Affluenza, purported higher IQs, and now a headstart for those who already stack the deck?
Swiss banks are quietly warning wealthy U.S. clients with secret accounts to come clean with the tax man in the next two weeks — or risk jail time, according to several letters obtained by POLITICO.
The letters come ahead of a New Year’s Eve deadline the U.S. government set for about 300 Swiss banks to take deals protecting them from prosecution. In exchange for confessing and shelling out mountains of Americans’ account information, they’ll get immunity. It is a new twist to the traditional bank-client relationship.
“The banks have every incentive right now to shove their American clients into compliance in order to reduce the penalties,” said tax attorney Jeff Neiman, who prosecuted Swiss banking giant UBS for the U.S. government.
The effort is part of a U.S. crackdown on American tax evaders and the banks that help them, which ramped up when Swiss banking giant UBS admitted as much with a $780 million settlement in 2009. The Justice Department is currently probing 14 major Swiss financial institutions — including Credit Suisse, Julius Baer and the Swiss arm of HSBC — for shielding U.S. tax cheats.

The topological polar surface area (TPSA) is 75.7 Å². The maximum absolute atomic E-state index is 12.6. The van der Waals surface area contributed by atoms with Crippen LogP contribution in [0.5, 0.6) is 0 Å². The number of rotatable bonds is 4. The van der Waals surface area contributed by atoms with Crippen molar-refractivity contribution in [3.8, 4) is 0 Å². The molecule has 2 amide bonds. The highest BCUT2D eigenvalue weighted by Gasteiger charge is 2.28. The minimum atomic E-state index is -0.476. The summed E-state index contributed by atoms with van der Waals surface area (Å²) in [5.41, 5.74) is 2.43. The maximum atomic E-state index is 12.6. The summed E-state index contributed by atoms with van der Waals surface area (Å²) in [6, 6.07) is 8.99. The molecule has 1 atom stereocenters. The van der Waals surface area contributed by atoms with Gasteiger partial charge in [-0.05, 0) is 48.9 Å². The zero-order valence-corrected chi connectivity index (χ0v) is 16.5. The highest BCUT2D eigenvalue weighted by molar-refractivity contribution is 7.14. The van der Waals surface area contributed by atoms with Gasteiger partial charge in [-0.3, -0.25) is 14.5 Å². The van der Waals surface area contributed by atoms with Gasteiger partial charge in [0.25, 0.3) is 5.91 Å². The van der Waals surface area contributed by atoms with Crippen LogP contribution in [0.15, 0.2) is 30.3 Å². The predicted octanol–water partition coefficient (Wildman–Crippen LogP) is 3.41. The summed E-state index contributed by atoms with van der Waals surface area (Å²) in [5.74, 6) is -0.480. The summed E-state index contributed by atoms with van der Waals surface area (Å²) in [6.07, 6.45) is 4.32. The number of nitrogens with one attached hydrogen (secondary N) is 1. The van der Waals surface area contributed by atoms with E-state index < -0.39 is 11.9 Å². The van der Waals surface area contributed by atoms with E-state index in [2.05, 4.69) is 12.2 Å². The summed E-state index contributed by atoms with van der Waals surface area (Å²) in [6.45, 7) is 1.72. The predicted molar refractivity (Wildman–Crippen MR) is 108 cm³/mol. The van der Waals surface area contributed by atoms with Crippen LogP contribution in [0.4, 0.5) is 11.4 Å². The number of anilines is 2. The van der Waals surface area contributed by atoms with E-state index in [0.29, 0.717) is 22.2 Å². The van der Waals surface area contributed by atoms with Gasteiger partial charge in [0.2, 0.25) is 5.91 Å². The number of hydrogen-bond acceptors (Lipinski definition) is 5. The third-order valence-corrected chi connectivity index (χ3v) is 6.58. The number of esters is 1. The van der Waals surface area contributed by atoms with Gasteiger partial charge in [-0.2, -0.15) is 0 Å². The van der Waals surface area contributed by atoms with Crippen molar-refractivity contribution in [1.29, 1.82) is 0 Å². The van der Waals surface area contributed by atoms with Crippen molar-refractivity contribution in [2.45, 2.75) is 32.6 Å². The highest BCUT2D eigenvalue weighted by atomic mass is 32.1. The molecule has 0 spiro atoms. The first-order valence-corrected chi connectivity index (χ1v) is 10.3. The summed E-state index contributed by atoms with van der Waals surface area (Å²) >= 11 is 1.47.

The government gave a larger set of Swiss banks until Dec. 31 to sign up for non-prosecution deals, after paying a penalty of up to 50 percent of the secret assets.
POLITICO has seen three letters from Swiss banks to U.S. clients, two that were redacted, urging them to fess up.
“Your account information may be subject to a treaty request from the United States to the Swiss Federal Tax Administration, which may result in your account information being turned over to the DOJ or IRS,” warned one by Cornèr Bank, sent to an American client and obtained by POLITICO. “A disclosure … can be used by US authorities for law enforcement actions, including … criminal proceedings.”
Switzerland’s oldest private bank, Wegelin & Co., went belly up because of the Justice investigation.